My youngest daughter lives in Minneapolis. We visited her there this last weekend. On Saturday, we went to the intersection of East 38th Street and Chicago Avenue. It was near that intersection that George Floyd died on May 25 of asphyxiation as a result of a Minneapolis police officer’s kneeling on the back of his neck for almost nine minutes while he was handcuffed, face down on the pavement.
One of the most striking features of this intersection of what appear to have been two moderately busy streets is just how unremarkable the junction must have been before Mr. Floyd’s death. This intersection could have been in any city or town in any state in our country. There is a gas station on one corner, and restaurants and random retail stores and residences line the streets. It is neither a fancy nor a shoddy neighborhood; the buildings are older but in decent shape. This intersection literally could have been in Anytown, America. Nothing suggests that this innocuous place would be the spot of a tragedy that should not have happened anywhere but will hopefully forever change race relations in our country.
Now the intersection is remarkable. A memorial has spontaneously sprung up that is part shrine, part call to action, and part monument. Flowers, some dried and some fresh, are plentiful and scattered about, as are handmade signs and artwork and murals and mementos. The spot where Mr. Floyd died is roped off and marked by an outline. For about a block to the north of the intersection, names of victims of police brutality are printed in the street in letters about 10 inches tall, one after the other after the other in pastel colors, dozens and dozens of names as you walk south toward the crossing.
The streets were closed to vehicle traffic for a couple of blocks in all four directions. When we were there, we shared the streets with hundreds of other pedestrians drawn there by sorrow or anger or curiosity or hope or something else. The crowd included men and women of varied races across all ages; I’m sure some were Democrats, some were Republicans, and some were something else. We meandered around for an hour. Music played. Visitors were mostly quiet, peaceful, respectful — taking pictures and taking in the scene. Some made short statements at various volumes. Some people sought signatures on petitions. Food was available for purchase from street vendors; the smoke from the barbecue smelled wonderful. There were groups of what appeared to be families and friends, and there were people by themselves. Most who I saw were somber; some prayed, some teared up.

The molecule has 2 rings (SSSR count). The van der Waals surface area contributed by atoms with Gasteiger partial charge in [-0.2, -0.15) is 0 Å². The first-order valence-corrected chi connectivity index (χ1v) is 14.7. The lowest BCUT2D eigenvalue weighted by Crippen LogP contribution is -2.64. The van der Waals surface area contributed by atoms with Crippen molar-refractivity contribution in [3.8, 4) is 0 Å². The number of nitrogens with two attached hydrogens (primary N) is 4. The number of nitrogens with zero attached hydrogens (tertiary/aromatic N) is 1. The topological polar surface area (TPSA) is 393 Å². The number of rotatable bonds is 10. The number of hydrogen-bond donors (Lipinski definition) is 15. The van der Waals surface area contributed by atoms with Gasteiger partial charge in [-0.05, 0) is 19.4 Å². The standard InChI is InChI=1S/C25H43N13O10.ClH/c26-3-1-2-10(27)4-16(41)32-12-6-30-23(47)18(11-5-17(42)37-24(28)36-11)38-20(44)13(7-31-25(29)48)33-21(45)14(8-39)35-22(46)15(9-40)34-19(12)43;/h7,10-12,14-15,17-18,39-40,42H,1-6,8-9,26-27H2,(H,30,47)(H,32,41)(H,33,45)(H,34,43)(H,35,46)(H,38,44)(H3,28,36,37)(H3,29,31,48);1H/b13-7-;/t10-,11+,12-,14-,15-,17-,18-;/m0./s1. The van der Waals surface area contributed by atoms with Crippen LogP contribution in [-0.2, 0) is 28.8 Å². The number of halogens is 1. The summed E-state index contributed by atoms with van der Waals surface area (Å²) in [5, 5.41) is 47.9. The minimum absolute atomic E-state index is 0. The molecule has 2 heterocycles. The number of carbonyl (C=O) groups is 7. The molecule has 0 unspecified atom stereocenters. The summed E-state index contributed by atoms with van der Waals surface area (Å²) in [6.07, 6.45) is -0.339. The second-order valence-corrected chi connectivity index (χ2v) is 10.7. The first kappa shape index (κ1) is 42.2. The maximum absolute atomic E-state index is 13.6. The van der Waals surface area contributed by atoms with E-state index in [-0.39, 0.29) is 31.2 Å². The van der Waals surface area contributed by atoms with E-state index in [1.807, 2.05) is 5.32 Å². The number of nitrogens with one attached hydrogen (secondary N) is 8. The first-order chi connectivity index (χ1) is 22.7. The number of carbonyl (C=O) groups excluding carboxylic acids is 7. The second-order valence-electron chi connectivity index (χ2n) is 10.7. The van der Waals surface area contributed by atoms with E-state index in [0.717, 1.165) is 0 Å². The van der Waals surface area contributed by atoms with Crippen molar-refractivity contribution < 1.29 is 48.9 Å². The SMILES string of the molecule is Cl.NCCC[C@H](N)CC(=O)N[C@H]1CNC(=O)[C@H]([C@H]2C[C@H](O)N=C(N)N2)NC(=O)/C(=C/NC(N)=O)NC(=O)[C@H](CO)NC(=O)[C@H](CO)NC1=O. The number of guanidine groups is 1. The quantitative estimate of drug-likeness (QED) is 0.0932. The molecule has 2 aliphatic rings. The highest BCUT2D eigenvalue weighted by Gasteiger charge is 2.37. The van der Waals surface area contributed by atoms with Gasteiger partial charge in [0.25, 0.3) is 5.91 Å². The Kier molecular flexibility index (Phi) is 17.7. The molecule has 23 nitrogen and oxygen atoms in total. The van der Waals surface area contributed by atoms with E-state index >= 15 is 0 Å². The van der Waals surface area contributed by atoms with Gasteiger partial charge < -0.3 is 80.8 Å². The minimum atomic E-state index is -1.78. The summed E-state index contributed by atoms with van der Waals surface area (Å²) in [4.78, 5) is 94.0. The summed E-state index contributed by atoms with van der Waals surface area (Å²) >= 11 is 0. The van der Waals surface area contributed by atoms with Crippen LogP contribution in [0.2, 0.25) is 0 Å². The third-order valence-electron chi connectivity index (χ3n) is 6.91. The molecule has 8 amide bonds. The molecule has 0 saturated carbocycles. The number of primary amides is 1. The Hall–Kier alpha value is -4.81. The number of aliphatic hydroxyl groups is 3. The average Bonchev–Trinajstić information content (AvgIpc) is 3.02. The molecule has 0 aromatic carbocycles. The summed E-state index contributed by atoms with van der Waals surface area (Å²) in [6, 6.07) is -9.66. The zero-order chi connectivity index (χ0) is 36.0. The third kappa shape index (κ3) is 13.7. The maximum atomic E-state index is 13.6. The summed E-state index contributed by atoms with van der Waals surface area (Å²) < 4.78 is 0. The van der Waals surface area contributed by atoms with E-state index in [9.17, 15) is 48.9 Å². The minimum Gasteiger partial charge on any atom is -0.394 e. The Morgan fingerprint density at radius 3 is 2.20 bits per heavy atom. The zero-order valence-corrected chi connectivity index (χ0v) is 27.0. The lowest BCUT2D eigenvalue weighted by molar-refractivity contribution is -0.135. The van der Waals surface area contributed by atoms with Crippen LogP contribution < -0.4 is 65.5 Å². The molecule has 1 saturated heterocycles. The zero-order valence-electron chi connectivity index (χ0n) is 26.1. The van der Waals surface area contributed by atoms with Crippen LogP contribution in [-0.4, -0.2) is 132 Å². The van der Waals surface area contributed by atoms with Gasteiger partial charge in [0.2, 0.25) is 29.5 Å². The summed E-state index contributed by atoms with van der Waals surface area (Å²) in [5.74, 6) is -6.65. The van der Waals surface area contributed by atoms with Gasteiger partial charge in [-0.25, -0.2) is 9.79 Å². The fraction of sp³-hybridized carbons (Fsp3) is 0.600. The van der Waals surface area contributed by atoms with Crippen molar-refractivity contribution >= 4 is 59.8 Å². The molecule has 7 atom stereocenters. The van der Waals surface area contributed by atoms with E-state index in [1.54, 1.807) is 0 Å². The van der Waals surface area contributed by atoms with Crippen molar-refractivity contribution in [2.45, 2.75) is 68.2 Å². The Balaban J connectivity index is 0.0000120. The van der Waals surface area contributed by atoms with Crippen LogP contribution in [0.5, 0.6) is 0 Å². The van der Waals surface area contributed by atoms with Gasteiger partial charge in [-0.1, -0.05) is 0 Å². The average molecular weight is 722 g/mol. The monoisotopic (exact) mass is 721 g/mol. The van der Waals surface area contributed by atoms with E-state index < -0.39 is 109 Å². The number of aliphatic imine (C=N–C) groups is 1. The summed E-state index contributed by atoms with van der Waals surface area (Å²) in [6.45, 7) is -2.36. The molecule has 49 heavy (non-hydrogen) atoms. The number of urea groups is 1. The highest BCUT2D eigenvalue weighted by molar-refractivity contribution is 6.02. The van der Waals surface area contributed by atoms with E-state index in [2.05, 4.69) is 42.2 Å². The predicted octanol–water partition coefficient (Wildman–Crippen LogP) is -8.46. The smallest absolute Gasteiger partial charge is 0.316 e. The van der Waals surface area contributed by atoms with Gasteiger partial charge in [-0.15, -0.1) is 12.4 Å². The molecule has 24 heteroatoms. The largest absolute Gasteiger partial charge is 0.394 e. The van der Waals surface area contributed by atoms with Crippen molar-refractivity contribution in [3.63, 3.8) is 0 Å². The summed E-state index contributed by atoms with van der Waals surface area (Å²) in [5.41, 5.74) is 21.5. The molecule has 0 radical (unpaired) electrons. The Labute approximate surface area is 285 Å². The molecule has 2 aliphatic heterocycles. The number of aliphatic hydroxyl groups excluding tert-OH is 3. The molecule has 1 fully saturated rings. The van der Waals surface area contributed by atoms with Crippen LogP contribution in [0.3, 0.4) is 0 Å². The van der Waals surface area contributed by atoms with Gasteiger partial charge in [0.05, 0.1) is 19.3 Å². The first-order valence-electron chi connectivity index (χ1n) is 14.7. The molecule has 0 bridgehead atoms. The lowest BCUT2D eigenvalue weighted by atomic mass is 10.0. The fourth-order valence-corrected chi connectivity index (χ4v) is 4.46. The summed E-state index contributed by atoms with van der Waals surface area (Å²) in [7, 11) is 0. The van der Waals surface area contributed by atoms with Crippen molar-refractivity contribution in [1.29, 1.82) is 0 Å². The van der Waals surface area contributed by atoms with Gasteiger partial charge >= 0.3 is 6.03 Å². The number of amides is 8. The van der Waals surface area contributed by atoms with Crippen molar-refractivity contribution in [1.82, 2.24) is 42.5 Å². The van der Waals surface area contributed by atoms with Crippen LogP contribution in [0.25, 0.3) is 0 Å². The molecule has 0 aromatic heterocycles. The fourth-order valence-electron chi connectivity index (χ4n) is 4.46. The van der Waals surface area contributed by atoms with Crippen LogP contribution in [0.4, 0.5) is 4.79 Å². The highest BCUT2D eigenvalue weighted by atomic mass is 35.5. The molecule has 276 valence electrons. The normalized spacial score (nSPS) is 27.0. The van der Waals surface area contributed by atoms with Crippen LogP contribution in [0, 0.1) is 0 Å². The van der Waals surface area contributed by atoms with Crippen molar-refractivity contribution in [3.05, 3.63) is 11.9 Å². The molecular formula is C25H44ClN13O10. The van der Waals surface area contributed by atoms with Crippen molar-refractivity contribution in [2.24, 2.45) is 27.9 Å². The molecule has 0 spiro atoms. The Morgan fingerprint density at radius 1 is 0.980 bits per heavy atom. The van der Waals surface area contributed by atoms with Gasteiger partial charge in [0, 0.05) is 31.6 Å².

The peril of painting with too broad a brush — of believing that any generality could apply – here or to any complex human circumstance was palpable. Race, ethnicity, religion and nationality are definitive of nothing in the context of the everyday, much less the tragic. Efforts to divide people along such lines, or to generalize about individuals based on such characteristics, are ignorant, dangerous and dehumanizing. That one cop is a bad actor says nothing more about the thousands of dedicated and heroic peace officers who daily serve our communities than what the actions of one Caucasian or Hispanic or Lutheran or Italian says about all others of that race, ethnicity, religion, nationality.
At the intersection of 38th and Chicago, the thing I found most difficult to accept was that right in that spot along that ordinary street that could have been in any town or city anywhere, a spot that I could stand next to and walk by, a man was killed by a police officer kneeling on his neck for almost nine minutes while he lay face down and handcuffed, saying he could not breathe and begging to be let up. Then I realized that I was likely standing near someone who was not at all surprised by that occurrence. Neither reaction was right and neither was wrong; each response was a result of different life experiences.
But I hope all people everywhere share the knowledge that this cannot continue to happen, that we must change, that we have waited too long, that the time for patience is past. Racism is intolerable. We are better than this. America is better than this.
A sign at the intersection in Minneapolis said, “‘Darkness cannot drive out darkness; only light can do that. Hate cannot drive out hate; only love can do that.’ Martin Luther King, Jr.”